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The Science and Engineering for a Biobased Industry and Economy
S.E. Nokes, C. Lee, C. Crofcheck, M. Montross
Department of Biosystems and Agricultural Engineering
The Land Grant University System, Resource Limitation, and the Impending Biological Revolution. A need for biofuels and other biobased products has been recognized as a national priority. The objectives of this project address research relating directly to SAAESD Goal 1 F (biobased products) and H (processing agricultural coproducts); research will influence Goal 5 B (rural community development and revitalizing rural economies) indirectly.
The importance and extent of the problem is characterized by the fact that the U.S. must drastically reduce its dependence on petroleum. This is not the fetish of a small proportion of the population; the U.S. society as a whole recognizes the need to reduce its dependence on petroleum as a source of fuels, chemicals and other materials. If this research work is not conducted, the technical capability necessary to switch from a petroleum-based economy to a bioresource-based one will not be developed.
The technical feasibility of the research is reinforced by the fact that this research will be conducted by professional researchers who currently are part of the Land Grant University system. As outlined in this project description, the Land Grant University system provides a unique capability to enable research for biobased products by providing a world class research network. Replacing petroleum products with those originating from biological sources will require significant fundamental and applied research efforts.
Outcomes or projected Impacts: -The committee has served and will continue to serve as a resource for: Bioresearch and Development Initiative (BRDI), Biomass, Research and Development Board working groups, SBIR panel Biofuels 8.8, USDA/DOE Biomass Initiative Project Review Teams, NRI 71.2 panel and reviewers for the Sun Grant Initiative. -The multi-state membership will contribute to the implementation of the REE energy science strategic plan. -Multi-state membership will contribute to identification of funding priorities and shaping policy of Federal agencies -Research as a result of this project will create technology adopted by industry with at least two licensed technology per year. -Research will enable reduced dependency on foreign-based fuels and chemicals.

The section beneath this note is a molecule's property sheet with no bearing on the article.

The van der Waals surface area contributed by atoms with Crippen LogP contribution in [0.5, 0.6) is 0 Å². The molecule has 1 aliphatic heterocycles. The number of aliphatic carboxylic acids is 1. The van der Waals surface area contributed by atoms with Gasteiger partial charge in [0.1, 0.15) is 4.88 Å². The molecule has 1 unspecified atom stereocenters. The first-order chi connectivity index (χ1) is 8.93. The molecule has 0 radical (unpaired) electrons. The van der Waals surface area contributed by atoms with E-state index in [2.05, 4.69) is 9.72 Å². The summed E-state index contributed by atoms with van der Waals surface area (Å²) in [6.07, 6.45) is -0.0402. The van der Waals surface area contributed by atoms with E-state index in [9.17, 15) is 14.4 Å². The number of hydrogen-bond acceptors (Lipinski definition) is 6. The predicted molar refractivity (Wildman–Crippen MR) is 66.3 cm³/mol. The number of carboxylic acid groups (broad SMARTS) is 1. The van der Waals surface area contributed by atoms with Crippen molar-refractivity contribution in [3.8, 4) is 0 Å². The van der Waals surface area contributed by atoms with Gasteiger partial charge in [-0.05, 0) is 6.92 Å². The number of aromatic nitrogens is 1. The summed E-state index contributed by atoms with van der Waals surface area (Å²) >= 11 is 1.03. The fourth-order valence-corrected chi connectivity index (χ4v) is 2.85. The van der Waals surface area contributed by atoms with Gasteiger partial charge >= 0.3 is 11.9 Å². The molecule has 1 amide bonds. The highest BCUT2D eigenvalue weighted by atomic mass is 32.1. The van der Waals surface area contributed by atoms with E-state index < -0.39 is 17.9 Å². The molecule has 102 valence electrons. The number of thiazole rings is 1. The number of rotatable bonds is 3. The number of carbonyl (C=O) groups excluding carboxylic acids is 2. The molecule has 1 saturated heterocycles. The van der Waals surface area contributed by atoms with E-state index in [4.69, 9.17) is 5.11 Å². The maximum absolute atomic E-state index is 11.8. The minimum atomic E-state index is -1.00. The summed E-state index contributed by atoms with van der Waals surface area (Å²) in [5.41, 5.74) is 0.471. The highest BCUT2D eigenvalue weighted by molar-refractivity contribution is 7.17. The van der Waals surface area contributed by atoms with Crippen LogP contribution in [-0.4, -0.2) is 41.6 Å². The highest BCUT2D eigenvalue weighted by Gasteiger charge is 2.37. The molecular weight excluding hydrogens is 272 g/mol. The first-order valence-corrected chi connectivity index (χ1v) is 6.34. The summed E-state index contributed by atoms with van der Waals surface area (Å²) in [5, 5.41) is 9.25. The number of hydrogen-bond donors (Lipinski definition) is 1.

2009 Project Description
The annual meeting was held in September, 2009 in Portland, Oregon. Several of the investigators on this project consulted with the Kentucky Energy Cabinet's task force on biomass utilization to develop Kentucky's Energy Plan. Three courses were developed at the University of Kentucky; Fundamentals of Biorenewable Resources; Biofuels; and Thermochemical Conversion of Biomass.
ideos were created of the course lectures. The University of Kentucky collaborated with the University of Idaho and Iowa State University to develop the courses and share lecture material.
Coleman, N., C. Crofcheck, S. Nokes and B. Knutson. 2009. Effects of Growth Media pH and Reaction Water Activity on the Conversion of Acetophenone to (S)-1-phenylethanol by Saccharomyces cerevisiae Immobilized on Celite 635 and in Calcium Alginate. Trans of ASABE. 52(2):665-671.
Timmons, MD, BL Knutson, SE Nokes, H.J. Strobel, BC Lynn. 2009. Analysis of composition and structure of Clostridium thermocellum membranes from wild-type and ethanol-adapted strains. Applied Microbiology and Biotechnology. Vol. 82(5):929-939.
Chinn, M.S., Nokes, S.E., Strobel, H.J. 2008. Influence of Process Conditions on End Product Formation from Clostridium thermocellum 27405 in Solid Substrate Cultivation on Avicel. Bioresource Technology. Available online 12 July 2007. doi:10.1016 j.biortech.2007.04.052. Vol. 99(7) May 2008: 2664-2671.